Why JetBlue and Alaska Air Aren’t Hurting Right Now

As an occasional JetBlue flyer I can say that it is not my first choice for air travel. I never flew Alaska Air, but as the old saying goes you can’t argue with success. By success, for the purpose of this article we mean an investment measurement called RASM. RASM is an acronym for Revenue per Available Seat Mile which translates into how much money an airline makes based on the actual seating capacity of a given flight. For example, the RASM for a flight from Atlanta to Boston that has a capacity of 200 seats will be higher when 175 seats are filled versus a flight that has only 100 seats occupied.

When it comes to increasing the efficiency and profitability of an airline using RASM there are a number of things that can be done to affect the final valuation. The number of flights can be reduced, which would reduce the total number of available seats. Removing or shortening the distance of destinations will reduce the number of miles flown, increasing the RASM. This is a common valuation method of the overall profitability of an airline, so end of quarter and end of year results are critical in determining the future price of the stock.

JetBlue (NASDAQ: JBLU) and Alaska Air (NYSE:ALK) have managed to make the necessary adjustments to give investors hope for 2019. JetBlue’s RASM ended the year at 2% but is expected to hit 4% in 2019, while Alaska Air had a negative RASM but is projected to make up for the minor decline and rise to 3.5% by the end of the year.

The reason for JetBlue’s stock optimism is that to achieve its 4% projected RASM it has cancelled underperforming routes. In conjunction with increasing baggage fees, a trend that has gripped most of the major airlines, and making positive adjustments to other fees the company’s overall revenue stream is expected to increase. Though growth is at the heart of the profitability of many businesses, JetBlue has opted to slow its growth to increase the value of its stock in the short term.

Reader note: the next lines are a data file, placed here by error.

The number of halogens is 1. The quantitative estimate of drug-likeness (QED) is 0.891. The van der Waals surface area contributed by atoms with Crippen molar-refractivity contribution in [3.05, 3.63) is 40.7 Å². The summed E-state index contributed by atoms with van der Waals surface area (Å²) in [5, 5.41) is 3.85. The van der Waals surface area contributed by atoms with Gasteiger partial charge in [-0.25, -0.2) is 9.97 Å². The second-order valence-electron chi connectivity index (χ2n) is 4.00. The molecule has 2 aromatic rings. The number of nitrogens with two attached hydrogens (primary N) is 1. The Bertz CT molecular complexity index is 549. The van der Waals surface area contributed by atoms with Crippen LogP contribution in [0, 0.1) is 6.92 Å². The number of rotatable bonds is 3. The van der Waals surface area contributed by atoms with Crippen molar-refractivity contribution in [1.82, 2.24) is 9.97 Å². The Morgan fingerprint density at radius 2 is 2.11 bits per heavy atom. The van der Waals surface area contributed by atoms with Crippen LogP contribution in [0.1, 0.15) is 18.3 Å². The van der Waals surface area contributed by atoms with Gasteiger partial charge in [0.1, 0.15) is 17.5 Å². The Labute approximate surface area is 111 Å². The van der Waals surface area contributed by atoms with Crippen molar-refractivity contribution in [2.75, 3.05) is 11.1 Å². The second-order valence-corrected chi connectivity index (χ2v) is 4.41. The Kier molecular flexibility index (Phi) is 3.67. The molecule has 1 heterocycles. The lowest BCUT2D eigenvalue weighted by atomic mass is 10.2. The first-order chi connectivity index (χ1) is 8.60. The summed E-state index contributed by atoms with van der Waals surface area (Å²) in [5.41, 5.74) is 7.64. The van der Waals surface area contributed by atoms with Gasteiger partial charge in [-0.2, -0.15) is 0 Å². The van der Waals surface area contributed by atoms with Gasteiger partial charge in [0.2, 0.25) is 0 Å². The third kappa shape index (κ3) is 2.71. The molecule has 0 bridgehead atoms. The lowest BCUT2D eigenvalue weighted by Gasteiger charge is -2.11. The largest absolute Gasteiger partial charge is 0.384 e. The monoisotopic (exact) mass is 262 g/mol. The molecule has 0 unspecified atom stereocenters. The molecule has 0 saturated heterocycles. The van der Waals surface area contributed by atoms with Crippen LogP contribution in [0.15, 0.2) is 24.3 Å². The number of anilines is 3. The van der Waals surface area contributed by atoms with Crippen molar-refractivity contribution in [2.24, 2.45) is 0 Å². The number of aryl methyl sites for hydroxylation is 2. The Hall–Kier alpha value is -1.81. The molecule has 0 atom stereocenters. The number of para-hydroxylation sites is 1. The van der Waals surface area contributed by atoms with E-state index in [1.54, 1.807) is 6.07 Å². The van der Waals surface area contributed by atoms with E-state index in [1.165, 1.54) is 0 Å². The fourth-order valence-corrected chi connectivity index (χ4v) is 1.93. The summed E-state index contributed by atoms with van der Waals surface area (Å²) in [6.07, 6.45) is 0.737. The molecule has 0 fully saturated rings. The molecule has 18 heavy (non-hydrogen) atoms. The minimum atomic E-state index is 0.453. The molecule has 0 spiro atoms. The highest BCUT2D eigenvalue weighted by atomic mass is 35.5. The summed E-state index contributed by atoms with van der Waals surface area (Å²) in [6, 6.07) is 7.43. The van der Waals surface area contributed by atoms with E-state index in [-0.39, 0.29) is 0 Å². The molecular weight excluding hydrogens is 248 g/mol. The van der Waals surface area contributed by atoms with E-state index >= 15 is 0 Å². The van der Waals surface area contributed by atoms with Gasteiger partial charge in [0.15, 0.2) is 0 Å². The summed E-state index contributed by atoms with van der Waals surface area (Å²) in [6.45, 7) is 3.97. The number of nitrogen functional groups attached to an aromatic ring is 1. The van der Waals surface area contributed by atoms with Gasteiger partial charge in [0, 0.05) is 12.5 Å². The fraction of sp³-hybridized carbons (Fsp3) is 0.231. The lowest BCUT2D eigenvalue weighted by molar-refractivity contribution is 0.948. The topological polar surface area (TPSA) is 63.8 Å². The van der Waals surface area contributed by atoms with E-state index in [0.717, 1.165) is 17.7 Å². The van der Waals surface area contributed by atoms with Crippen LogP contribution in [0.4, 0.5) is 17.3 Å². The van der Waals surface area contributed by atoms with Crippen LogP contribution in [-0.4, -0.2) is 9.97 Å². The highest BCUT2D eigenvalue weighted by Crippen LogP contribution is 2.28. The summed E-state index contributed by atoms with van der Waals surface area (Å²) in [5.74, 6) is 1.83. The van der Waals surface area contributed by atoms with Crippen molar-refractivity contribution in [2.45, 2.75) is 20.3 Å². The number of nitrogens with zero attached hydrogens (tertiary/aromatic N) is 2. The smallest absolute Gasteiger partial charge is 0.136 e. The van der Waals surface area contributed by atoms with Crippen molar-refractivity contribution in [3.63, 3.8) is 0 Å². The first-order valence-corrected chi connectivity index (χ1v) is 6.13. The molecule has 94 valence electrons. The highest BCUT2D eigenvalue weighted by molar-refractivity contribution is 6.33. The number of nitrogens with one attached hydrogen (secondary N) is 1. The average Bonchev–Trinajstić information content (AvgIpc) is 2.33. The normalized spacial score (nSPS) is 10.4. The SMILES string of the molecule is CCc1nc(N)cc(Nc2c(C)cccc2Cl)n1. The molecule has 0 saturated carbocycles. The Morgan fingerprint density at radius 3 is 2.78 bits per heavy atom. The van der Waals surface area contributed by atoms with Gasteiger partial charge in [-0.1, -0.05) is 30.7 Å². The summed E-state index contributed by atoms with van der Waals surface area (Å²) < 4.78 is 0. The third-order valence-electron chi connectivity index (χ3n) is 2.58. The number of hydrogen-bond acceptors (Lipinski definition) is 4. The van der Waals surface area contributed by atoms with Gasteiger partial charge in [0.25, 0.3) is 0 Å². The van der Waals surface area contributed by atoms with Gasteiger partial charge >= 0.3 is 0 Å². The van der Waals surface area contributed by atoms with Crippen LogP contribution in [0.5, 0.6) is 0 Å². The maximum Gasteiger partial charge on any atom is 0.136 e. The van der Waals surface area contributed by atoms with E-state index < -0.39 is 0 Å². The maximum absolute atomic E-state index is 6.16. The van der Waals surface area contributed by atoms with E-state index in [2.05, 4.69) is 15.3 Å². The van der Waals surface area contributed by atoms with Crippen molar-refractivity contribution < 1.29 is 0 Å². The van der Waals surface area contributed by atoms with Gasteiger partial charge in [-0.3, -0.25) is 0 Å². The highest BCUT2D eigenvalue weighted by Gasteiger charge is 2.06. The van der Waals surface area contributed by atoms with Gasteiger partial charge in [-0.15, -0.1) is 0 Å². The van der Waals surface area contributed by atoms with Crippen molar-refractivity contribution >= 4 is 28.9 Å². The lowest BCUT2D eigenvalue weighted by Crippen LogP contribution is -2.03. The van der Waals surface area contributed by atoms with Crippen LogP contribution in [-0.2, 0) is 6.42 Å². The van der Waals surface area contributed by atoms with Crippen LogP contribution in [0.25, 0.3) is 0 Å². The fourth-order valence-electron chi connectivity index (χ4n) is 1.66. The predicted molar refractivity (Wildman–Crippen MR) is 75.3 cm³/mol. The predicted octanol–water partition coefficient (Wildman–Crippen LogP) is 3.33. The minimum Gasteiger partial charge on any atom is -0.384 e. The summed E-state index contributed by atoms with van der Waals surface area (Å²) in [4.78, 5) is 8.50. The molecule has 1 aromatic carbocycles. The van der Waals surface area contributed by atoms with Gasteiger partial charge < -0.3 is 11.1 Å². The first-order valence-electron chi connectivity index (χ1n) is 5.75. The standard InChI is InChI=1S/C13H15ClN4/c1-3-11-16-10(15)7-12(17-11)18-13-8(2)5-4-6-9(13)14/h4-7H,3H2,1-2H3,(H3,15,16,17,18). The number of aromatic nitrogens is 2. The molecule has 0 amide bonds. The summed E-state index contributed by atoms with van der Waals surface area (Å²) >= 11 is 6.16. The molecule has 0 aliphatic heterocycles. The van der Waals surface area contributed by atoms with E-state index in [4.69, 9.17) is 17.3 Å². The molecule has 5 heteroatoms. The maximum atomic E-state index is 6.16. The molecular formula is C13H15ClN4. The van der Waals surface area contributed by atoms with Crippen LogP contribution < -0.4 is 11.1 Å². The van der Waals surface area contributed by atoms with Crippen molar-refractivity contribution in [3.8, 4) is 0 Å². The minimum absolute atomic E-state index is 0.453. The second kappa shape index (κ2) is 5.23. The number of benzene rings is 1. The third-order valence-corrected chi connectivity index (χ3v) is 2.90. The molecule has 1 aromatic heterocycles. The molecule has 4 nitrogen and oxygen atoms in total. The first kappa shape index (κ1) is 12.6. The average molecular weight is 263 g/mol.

As for Alaska Air, its slight decline was the result of a hangover from 2016 when it decided to buy Virgin Airlines. While many analysts saw this as a good move given the structure of Alaska Air, there were adjustments expected by Alaska over the long term to make the purchase work. It took actions similar to JetBlue: it changed some of its routes, increased a select number of fees, and modified its fare structure to spread the risk around.

Both companies share similar potential positives and negatives as they move forward into 2019. One positive is they both focused on the domestic sector, taking advantage of the 2018 bull market and the increased demand that accompanied it. One negative they share in common moving forward is the price of oil/jet fuel. Alaska Air suffered in this area in mid-2018 by having to deal with a more than 28% price increase in fuel costs. While they have made the adjustment and are looking for a financially positive 2019, should oil prices start to rise both JetBlue and Alaska will find themselves fighting for profitability just like every other airline. Finally, for investors in the airline sector both airlines’ stocks are relatively cheap.

Their cost of operations has been stabilized using similar pricing strategies, but the question is where do they go from here should the airline industry continue to falter? There are only so many flights you can cut, and baggage fees can only go so high until the public refuses to book their flights and opt for their competitors. As we have mentioned the importance of the RASM, passengers who flee to other airlines have multiple impacts on the company’s revenues – a domino effect in some sense. Revenues decrease, empty seats cause the RASM to decline, and the reputation of the airline takes a hit with the potential of even fewer bookings.

Are JetBlue and Alaska Air worth of a buy consideration at this early point in the year? All the measurements point to an enthusiastic “yes” and investors should pay particular attention to the bargain price of the stock should all go well. The industry appears to be rising into clear skies, and the groundwork both companies made in 2018 can be expected to result in a turbulent free 2019.

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